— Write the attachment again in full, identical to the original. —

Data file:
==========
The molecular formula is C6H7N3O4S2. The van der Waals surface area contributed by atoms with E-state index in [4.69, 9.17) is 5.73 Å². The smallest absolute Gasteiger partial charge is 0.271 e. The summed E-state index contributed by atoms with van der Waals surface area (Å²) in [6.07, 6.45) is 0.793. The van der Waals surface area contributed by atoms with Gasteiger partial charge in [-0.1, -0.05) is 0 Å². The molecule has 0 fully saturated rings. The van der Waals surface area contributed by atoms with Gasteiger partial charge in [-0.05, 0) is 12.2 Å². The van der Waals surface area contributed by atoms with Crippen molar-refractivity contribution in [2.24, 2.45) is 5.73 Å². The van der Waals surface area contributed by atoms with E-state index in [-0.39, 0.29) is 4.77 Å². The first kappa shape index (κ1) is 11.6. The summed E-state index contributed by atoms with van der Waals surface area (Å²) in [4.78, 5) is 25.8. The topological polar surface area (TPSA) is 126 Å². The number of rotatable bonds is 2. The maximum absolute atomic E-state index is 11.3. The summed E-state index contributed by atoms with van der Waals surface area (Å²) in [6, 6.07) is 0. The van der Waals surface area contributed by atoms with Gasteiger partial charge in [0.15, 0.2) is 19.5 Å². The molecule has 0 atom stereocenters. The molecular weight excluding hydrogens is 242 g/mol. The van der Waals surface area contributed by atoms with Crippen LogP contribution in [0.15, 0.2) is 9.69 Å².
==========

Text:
The molecular formula is C6H7N3O4S2. The van der Waals surface area contributed by atoms with E-state index in [4.69, 9.17) is 5.73 Å². The smallest absolute Gasteiger partial charge is 0.271 e. The summed E-state index contributed by atoms with van der Waals surface area (Å²) in [6.07, 6.45) is 0.793. The van der Waals surface area contributed by atoms with Gasteiger partial charge in [-0.1, -0.05) is 0 Å². The molecule has 0 fully saturated rings. The van der Waals surface area contributed by atoms with Gasteiger partial charge in [-0.05, 0) is 12.2 Å². The van der Waals surface area contributed by atoms with Crippen molar-refractivity contribution in [2.24, 2.45) is 5.73 Å². The van der Waals surface area contributed by atoms with E-state index in [-0.39, 0.29) is 4.77 Å². The first kappa shape index (κ1) is 11.6. The summed E-state index contributed by atoms with van der Waals surface area (Å²) in [4.78, 5) is 25.8. The topological polar surface area (TPSA) is 126 Å². The number of rotatable bonds is 2. The maximum absolute atomic E-state index is 11.3. The summed E-state index contributed by atoms with van der Waals surface area (Å²) in [6, 6.07) is 0. The van der Waals surface area contributed by atoms with Gasteiger partial charge in [0.15, 0.2) is 19.5 Å². The molecule has 0 atom stereocenters. The molecular weight excluding hydrogens is 242 g/mol. The van der Waals surface area contributed by atoms with Crippen LogP contribution in [0.15, 0.2) is 9.69 Å².